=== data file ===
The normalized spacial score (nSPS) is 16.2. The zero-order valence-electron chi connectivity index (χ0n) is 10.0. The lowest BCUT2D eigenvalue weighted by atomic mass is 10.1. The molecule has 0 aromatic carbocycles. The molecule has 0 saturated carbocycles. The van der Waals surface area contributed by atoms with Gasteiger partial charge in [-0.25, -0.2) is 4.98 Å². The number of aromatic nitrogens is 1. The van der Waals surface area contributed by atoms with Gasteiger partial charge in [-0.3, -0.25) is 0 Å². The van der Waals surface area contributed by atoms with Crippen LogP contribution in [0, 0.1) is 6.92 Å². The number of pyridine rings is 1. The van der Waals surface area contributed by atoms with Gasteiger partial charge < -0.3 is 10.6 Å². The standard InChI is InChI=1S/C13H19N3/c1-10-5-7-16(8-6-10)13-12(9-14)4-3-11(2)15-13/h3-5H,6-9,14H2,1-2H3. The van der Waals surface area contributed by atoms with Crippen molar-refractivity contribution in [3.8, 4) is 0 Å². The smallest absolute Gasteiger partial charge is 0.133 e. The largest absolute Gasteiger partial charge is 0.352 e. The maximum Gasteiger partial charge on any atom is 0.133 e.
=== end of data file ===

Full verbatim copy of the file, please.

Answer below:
The normalized spacial score (nSPS) is 16.2. The zero-order valence-electron chi connectivity index (χ0n) is 10.0. The lowest BCUT2D eigenvalue weighted by atomic mass is 10.1. The molecule has 0 aromatic carbocycles. The molecule has 0 saturated carbocycles. The van der Waals surface area contributed by atoms with Gasteiger partial charge in [-0.25, -0.2) is 4.98 Å². The number of aromatic nitrogens is 1. The van der Waals surface area contributed by atoms with Gasteiger partial charge in [-0.3, -0.25) is 0 Å². The van der Waals surface area contributed by atoms with Crippen LogP contribution in [0, 0.1) is 6.92 Å². The number of pyridine rings is 1. The van der Waals surface area contributed by atoms with Gasteiger partial charge < -0.3 is 10.6 Å². The standard InChI is InChI=1S/C13H19N3/c1-10-5-7-16(8-6-10)13-12(9-14)4-3-11(2)15-13/h3-5H,6-9,14H2,1-2H3. The van der Waals surface area contributed by atoms with Crippen molar-refractivity contribution in [3.8, 4) is 0 Å². The smallest absolute Gasteiger partial charge is 0.133 e. The largest absolute Gasteiger partial charge is 0.352 e. The maximum Gasteiger partial charge on any atom is 0.133 e.